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George Eid

Paris, France

Creative Director

Member since May 05, 2007

  • Incomplete Social Design Manifesto


    Many designers, including myself have been deeply moved to do better design by Bruce Mau's Incomplete Design Manifesto. He has pointedly chosen to label his manifesto "incomplete", as a sort of "call to arms" for designers and creative-doers to progress.

    Social design represents this progression, or at least a branch of that progression. This post aims to pose back to the reader "is social design a category of design or is it a principle that should be a part of all design?" Similarly to the triple bottom-line of social entrepreneurs, is there bottom-line that all designers must adhere to or strive for?

    In the spirit of Bruce Mau's Incomplete Design Manifesto, let's create the Incomplete Social Design Manifesto. Please respond to this post with one point that articulates your beliefs, motivations and strategies towards making design more socially rooted.

  • I noticed 5 votes before adding mine, and yet no responses. I'll add mine.

    It seems to me that a bottom line is networked design. This means that any given design should matter for the development of other designed processes or artifacts. This doesn't necessarily mean that all design with be necessarily "positive." Take design for debate as an example. Surely it's context sensitive. By focusing the efforts of design on the relational, non-linear aspects of society and culture, perhaps the design that will unfold will be more robust, thoughtful and relevant across a wider range of contexts.

  • Nyc-times_square1997_132_

    As designers that care about social issues, we must remember that we have strength through out position in the industry. From our choice in vendors to our recommendations to clients - our voice can collectively be heard through the objects we design, the environment we affect, the messages we communicate, the clothes we make and the images we create.

    Its not what is being said as much as how it is being said - and that is 100% in our control. Our work is everywhere and the audience is large. We don't need "neon signs" to communicate our message, no, our tools are more subversive than that!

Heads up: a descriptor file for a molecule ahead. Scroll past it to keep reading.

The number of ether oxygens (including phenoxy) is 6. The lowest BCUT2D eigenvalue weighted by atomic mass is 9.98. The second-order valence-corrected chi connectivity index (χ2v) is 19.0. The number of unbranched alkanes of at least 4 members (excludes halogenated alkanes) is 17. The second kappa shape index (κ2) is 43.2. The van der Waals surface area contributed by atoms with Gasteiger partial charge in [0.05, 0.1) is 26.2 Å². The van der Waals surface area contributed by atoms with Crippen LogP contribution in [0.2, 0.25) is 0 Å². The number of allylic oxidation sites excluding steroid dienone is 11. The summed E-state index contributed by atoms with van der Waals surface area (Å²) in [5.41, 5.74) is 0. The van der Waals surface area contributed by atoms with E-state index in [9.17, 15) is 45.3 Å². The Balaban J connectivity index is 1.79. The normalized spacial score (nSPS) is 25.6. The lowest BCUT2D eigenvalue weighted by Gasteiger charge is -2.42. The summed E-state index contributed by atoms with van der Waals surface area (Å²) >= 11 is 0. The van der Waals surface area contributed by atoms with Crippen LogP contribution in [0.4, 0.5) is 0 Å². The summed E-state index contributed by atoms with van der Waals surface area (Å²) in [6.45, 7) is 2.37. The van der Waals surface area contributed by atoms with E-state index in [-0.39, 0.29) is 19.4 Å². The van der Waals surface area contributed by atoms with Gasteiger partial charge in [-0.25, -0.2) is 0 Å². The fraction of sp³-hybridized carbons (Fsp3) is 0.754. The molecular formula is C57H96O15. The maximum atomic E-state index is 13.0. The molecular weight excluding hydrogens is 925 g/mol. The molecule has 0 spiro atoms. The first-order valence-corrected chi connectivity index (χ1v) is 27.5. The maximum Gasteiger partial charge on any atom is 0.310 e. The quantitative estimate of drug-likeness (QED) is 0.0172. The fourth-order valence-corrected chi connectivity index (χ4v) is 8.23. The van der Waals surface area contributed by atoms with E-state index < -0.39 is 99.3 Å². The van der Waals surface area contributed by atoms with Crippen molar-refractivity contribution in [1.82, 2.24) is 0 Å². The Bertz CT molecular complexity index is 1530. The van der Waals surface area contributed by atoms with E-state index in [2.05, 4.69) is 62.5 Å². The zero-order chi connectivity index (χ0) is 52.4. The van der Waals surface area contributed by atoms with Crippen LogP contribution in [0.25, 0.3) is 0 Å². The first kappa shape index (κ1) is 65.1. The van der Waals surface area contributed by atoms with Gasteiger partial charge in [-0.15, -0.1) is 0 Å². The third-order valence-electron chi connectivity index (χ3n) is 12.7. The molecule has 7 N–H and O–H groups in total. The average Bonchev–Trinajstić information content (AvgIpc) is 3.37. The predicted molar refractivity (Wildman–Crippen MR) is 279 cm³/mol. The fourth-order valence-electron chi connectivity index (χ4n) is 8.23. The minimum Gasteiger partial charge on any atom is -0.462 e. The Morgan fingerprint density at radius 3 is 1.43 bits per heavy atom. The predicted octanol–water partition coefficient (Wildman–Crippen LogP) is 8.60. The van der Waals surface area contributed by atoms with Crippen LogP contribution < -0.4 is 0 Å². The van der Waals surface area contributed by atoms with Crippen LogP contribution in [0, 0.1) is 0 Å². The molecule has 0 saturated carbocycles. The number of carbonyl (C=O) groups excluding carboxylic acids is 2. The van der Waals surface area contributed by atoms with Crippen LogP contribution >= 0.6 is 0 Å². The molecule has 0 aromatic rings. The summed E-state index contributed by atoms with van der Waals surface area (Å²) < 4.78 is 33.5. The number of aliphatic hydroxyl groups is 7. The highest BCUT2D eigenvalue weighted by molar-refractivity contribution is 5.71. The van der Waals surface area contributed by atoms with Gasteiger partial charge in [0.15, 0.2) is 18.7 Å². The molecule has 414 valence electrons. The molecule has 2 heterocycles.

Use the "how" to effect change in a sublime way.

  • Maybe I would say "observe people", and wonder why they behave the way they behave. Social design to me is a way to reach and hopefully influence our society's behaviour (in a positive way). We cannot do it if we don't deeply understand the people's needs and mistakes.

  • food for thought... says design is:

    1. the act of working out the form of something (as by making a sketch or outline or plan); "he contributed to the design of a new instrument"
    2. an arrangement scheme; "the awkward design of the keyboard made operation difficult"; "it was an excellent design for living"; "a plan for seating guests"
    3. something intended as a guide for making something else; "a blueprint for a house"; "a pattern for a skirt" [syn: blueprint]
    4. a decorative or artistic work; "the coach had a design on the doors"
    5. an anticipated outcome that is intended or that guides your planned actions; "his intent was to provide a new translation"; "good intentions are not enough"; "it was created with the conscious aim of answering immediate needs"; "he made no secret of his designs" [syn: purpose]
    6. a preliminary sketch indicating the plan for something; "the design of a building"
    7. the creation of something in the mind [syn: invention]
  • Me_132_

    I'm a student at the University of Texas at Arlington, and I've been designing for 7 or 8 years now. At the end of one of my classes my professor told me in critique that I was operating at a really high level (of craftsmanship and knowledge of all designer software) when I entered & that she judged my progress by the evolution of my ideas. She'd taken notice that with each project I'd try to do something out of my comfort zone just to expand an idea. Since then I've made a conscious effort to continually do so. That's my input for now... just evolve your ideas & step out of your comfort zone, so that eventually you're comfortable no matter where you go & what you're doing.

  • Hi George,

    Great post, and indeed Mau's Incomplete Manifesto remains one of my top inspirations. Here's my contribution: SOCIAL DESIGN RESOURCES


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Design saved my marriage ... and my chicken casserole too!

Contact George Eid

My Interests

  • Industrial Design
  • Environmental Design
  • Communication Design
  • Fashion Design
  • Audio/Visual Design